AT M UD CR EEK MINE 

Tow^r Minn.. April 1. — (Special to 
The Herald.)— Albert Kltto has gone to 
the Mud Creek mine, where he has 
charge of the men who are making 
preparations for the reopening of the 
property. With the completion of the 
new railroad to the property, and the 
shipping of ore which will follow, 
th. re will. In all probability, he a busy 
season there. Application has been 
made ftir the establishnunt of a post- 
office at that point, to be known as 
Semer. 



with attacking .Jacob and John Mes.s- 
ner while the latter were directing 
men diflrglng up a gasoline tank In the 
rear of the place, will have a hearing 
In municipal court Monday. Mean- 
while he Is o\it on Jl'OO bonds. It Is al- 
leged that Close and his wife, during 
the difficulty, poured hot water on the 
men digging up the tank. The Mess- 
ners are soon to move from the build- 
ing and It is said that there has been 
no love lost of late between Close and 
his tenants. 



CHISHOLM PARK 

BOARD TO FIGHT 



Chlsholm, Minn., April J.— Though 
membt rs of the park board are re- 
luctant to t.-^lk about the aetlon of th'- 
council In dissolving the board It Is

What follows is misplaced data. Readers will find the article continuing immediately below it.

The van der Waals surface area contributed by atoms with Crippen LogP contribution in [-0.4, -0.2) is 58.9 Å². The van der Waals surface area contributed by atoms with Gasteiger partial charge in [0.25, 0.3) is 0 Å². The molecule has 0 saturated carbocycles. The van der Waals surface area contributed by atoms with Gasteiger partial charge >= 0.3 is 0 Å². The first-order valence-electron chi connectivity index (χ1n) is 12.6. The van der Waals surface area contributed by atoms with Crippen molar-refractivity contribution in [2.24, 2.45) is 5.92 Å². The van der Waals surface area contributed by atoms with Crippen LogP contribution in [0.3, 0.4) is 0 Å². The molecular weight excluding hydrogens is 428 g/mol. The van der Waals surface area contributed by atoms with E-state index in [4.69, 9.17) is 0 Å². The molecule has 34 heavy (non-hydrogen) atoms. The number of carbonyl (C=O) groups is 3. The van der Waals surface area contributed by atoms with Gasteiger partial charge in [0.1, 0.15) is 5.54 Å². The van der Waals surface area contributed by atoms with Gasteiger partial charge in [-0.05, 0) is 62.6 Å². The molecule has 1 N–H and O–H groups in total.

rumored that legal proceedings ni.iy 
be Instituted to show that the council 
acted without power and that the ap- 
pointment of the park board by the 
(dd council was enlrely in conforma- 
tion with the provisions of the sta- 
tutes. 

One member of the park board Is 
said to have consulted with a local at- 
torney who advanced the opinion that 
the board was legally constituted and 
should continue to hold their offices. 

Just what action If any the members 
of the park board intend to take mem- 
bers will not divulge but it Is gen- 
erally hinted, by persons open In their 
criticism of the council's action, that 
the board will not regard the dissolu- 
tion order while It is based upon what 
their advisers state to be a mere tech- 
nicality. 



TWO VIRGINIA DEATHS. 

Virginia. Minn. April 1. — (Special to 
The Herald. > — Mrs. Maretta Erickson. 
a,<«(l -"J. difd at her home In Virginl.i 
yesterday of pultnnnary tubeiiulo.vis. 
She leaves a husband and family of 
chlldien. The funeral arrangements 
ure not completed. 

Mrs. Lizzie Josephine I.,ampl, aged 
BO. died at her home yesterday of 
cer bral hemorrhage. She leaves a 
hu.'sb.'ind and family. Funeral arrange- 
ments are not completed. 

*■ 

rioMf HeaiinR Monday. 

Hlhhing, Minn.. April 1. — (Siieclal to 
The H' raid.)— William Close, owner of 
the building occupied by Messner Bros., 
who was arrested yesterday charged 







AXT^T^ 



6<#^ 






'▼'^'^ " " " " " -t( JH ^ Jf()|(j|(j|tJ|(J|(j|(jfCVYVVVY^ 
* SI .\SHI\K AM» I'ROSPKRITV ^ 

* i;nici:Ti:u ox .mksaua itA\(;F:. « 

.^it ^ 

)>f: Virginia. Minn.. April 1. — (Spr- 

* cl«l to The Herald.) — Balmy 
%• Mprlna «*eatlier U greeted on the 
ijf riinite today, threat crowdM are In 
^ \ IrglMln <o attend the Style Mhow ^ 
^ opening. The oro^vd In the hlKRCMt ^ 
i^ aren on the Htreetn on Saturday ^ 
^ Hliieo IOi:t. Thr mlncM are hlHng if.